Printer Friendly

She's so unlike anything that I'd aspire to be; New drama The Summer Of Rockets, set in Britain during the Cold War, stars Keeley Hawes as the wife of an MP. She talks to GEORGIA HUMPHREYS about why her character is a challenge to play.

Byline: GEORGIA HUMPHREYS

As Kathleen Shaw, alongside Toby Stephens as Samuel Petrukhin, in The Summer of Rockets PICK OF THE WEEK THE SUMMER OF ROCKETS BBC2, Wednesday, 9pm EELEY Hawes seems to be everywhere at the moment.

KOver the last few years, she's become one of our biggest TV stars, sealed by her incredible turn in the show everyone was talking about last summer (Bodyguard, of course).

Other roles in the last 12 months include Mrs Wilson, Traitors and a return to The Durrells - and now she can be seen in new BBC2 drama Summer Of Rockets, penned by Stephen Poliakoff.

It was the first time Keeley, 43, had collaborated with the writer/director, famous for BBC dramas such as Shooting The Past, Dancing On The Edge and Close To The Enemy.

"My husband's worked with him, so I'd heard first-hand about what it's like to work with him," says the London-born actress, who's married to Matthew Macfayden (they met on the set of Spooks).

"And I've met him over the years quite a few times and I was getting a bit annoyed about that because he hadn't cast me!" she quips, letting out a laugh.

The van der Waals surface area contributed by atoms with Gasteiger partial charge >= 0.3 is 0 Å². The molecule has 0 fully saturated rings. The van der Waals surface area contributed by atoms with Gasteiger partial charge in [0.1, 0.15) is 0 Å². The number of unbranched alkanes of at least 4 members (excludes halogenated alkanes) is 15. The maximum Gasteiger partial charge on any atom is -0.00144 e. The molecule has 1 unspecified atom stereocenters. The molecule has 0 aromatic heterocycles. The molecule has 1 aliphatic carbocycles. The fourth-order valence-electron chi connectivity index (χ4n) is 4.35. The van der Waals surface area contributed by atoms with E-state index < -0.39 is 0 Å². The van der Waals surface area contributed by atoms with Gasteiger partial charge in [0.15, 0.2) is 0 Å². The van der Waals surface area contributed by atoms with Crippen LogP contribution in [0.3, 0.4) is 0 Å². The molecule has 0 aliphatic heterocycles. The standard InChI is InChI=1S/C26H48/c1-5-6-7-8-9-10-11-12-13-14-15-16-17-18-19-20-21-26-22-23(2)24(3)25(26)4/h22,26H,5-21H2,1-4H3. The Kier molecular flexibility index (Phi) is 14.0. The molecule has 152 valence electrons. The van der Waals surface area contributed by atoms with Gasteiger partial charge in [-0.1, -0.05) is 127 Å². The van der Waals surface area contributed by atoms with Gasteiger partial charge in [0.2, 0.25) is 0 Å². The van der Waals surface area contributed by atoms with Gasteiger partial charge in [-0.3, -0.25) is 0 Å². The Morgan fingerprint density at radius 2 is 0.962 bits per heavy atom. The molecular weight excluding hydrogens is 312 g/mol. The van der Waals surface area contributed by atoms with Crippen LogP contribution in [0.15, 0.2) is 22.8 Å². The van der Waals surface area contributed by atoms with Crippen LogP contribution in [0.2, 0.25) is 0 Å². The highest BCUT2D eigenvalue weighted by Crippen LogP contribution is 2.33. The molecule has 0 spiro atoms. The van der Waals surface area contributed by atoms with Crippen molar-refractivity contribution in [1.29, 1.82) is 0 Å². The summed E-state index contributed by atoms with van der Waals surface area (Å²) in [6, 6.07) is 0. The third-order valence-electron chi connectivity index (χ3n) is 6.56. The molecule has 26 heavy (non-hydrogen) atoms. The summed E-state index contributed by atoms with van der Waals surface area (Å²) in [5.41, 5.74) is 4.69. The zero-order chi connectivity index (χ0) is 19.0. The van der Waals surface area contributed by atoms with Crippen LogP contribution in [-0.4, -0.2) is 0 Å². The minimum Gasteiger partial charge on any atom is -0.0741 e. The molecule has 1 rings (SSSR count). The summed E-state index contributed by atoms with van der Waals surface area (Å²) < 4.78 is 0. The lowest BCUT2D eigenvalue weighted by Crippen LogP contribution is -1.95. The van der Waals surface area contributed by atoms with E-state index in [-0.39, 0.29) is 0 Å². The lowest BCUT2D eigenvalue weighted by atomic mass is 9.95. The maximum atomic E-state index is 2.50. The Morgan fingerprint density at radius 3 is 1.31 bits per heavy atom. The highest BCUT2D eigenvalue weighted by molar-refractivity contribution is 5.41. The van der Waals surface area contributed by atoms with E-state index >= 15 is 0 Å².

"But yeah, he works unlike anybody else, so the whole thing is a very different discipline."

The series is set in the UK during the Cold War period - the tumultuous year of 1958 to be exact. At the centre of the story is Russian Jewish emigre Samuel (played by Toby Stephens), a designer of bespoke hearing aids, who is asked to demonstrate his work by MI5.

But that's not really what they want from him. He is actually tasked with secretly obtaining information about some new friends of his - Kathleen, played by Keeley, and her MP husband Richard (Linus Roache).

Keeley Stephen Poliakoff. In a period of history that was full of uncertainty about the future, the show asks, who can you really trust? As for why Kathleen was an interesting character to play, Keeley calls her "very much a woman of her time".